Okay, by now you know you can (probably) survive the coronavirus outbreak by avoiding unnecessary contact, washing your hands, and staying home if you can. Don’t forget to wipe down your phone/tablet! Your kids’ schools are closed for two or three weeks and your husband is working from home (God help us), and hopefully you were able to find toilet paper somewhere.
Now what? You’ve taken precautions to protect your physical health, but what about your mental and emotional well-being? How the hell will you keep the kids occupied and entertained for weeks if you’re not supposed to leave the house?
I have some suggestions for you.
First, Disney has graciously announced that it will be releasing Frozen 2 on Disney+ three months ahead of schedule. If you don’t already have Disney+, it’s totally worth the subscription, which is as low as $6.99/month. They have tons of content your kids actually want to watch, with new (and old) stuff being added all the time. My kids have enjoyed rediscovering old favorites like Imagination Movers and Handy Manny, and I’m anxiously awaiting the arrival of Special Agent Oso.
Want something a little more engaging for your kids? Netflix has a bunch of interactive content, which is the 21st century equivalent of the “Choose Your Own Adventure” books we had as kids. Each story has a number of decision points, and you use your TV remote to make a choice. You can also watch on certain mobile devices. Every option leads to a different storyline so the kids can spend hours exploring each show. My kids are enjoying the Captain Underpants interactive show right now while I work on this post. Together. And they are quiet. Netflix FTW!
Right now, Netflix has the following list, with more interactive content to come:
Puss in Book: Trapped in an Epic Tale
Buddy Thunderstruck: The Maybe Pile
Stretch Armstrong: The Breakout
Minecraft: Story Mode
Black Mirror: Bandersnatch
Bear Grylls’ You vs. Wild
Captain Underpants Epic Choice-O-Rama
Carmen Sandiego: To Steal or Not to Steal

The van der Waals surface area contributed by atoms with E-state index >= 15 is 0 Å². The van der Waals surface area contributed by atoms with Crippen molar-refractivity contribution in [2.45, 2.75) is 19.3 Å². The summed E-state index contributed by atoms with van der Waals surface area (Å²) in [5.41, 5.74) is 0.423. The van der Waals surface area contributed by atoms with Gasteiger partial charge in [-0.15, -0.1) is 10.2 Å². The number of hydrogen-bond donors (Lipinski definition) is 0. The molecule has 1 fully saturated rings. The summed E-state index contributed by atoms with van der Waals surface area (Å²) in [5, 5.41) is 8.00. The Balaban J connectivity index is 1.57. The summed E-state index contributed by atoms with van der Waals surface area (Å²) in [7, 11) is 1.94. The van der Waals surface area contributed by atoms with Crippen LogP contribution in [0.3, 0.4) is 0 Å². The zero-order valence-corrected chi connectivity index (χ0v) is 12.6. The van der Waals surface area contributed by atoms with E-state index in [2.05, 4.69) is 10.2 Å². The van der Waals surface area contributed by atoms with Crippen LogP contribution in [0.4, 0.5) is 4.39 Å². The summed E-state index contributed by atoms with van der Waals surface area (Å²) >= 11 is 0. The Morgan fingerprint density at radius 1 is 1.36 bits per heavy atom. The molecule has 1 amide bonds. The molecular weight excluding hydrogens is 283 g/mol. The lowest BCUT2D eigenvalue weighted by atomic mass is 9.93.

If you have a library card, find out if your library offers membership to one of the “free” content providers like Overdrive, Libby, and Hoopla. These services offer library patrons free access to thousands of ebooks, audiobooks, movies, TV shows, and music. You may be limited to how many items you can borrow at a time, or in a certain time period.
Google Arts & Culture has put together a collection of 12 complete museums from around the world, including The J. Paul Getty Museum in L.A., and the Guggenheim in New York, and hundreds of museum galleries, collections and exhibits that you can virtually tour without leaving the house.
Are you committed to working in some educational time for your kids over the next few weeks? This website has a large, and growing list of companies who either already offer free educational resources for parents and kids, or who are offering special access and free subscriptions during these difficult times.
Work on your 2020 Census response. If you received your invitation in the mail mail, you can respond by phone, by mail, or online. It’s “fast and easy” according to the Census website.
Tackle a project. You know those tasks that are forever at the bottom of your to-do list because there’s just never enough time to dedicate to them? Now you’ve got nothing but time. Set the kids up with Frozen 2 or Captain Underpants, and organize the garage or paint your dining room. Do it in chunks of one or two hours at a time, so you don’t get overwhelmed or neglect the kids so long that they start drawing on the walls and themselves, and taking apart things they have absolutely no business taking apart (I speak from experience). Catch up on laundry, schedule bill payments online, or give the fridge a deep cleaning. If you have the ingredients, make a bunch of freezer meals or prep dump and go crock pot kits.
Plan a movie marathon. Let everyone choose a movie, then pop some popcorn and get comfy. Or play movie roulette: Open your DVD drawer or favorite streaming service, close your eyes and point. Whatever you land on – as long as it’s audience-appropriate, you watch!
Discover something on one of these free “other” streaming services.
Get outside. Here in Pennsylvania, we’re having pretty mild weather at the moment, so it’s perfect for sending the kids out to play, and getting some early spring garden prep done. If you’re feeling social (and brave) invite the neighbors over for a cookout.
When all else fails, Pinterest! I have a board called Stuck Inside Days that I’ve been pinning activity ideas to for years, for rainy days, snow days and sick days, basically any time that we’re stuck at home. BuzzFeed collected a list of 27 fun indoor activities you can do with your kids at home, but if your kids are anything like mine, you’ll spend more time setting these up than the kids will actually spend doing the activities, so… *shrug*
How will you be passing the hours, days and weeks at home? Share your ideas in the comments… PLEASE!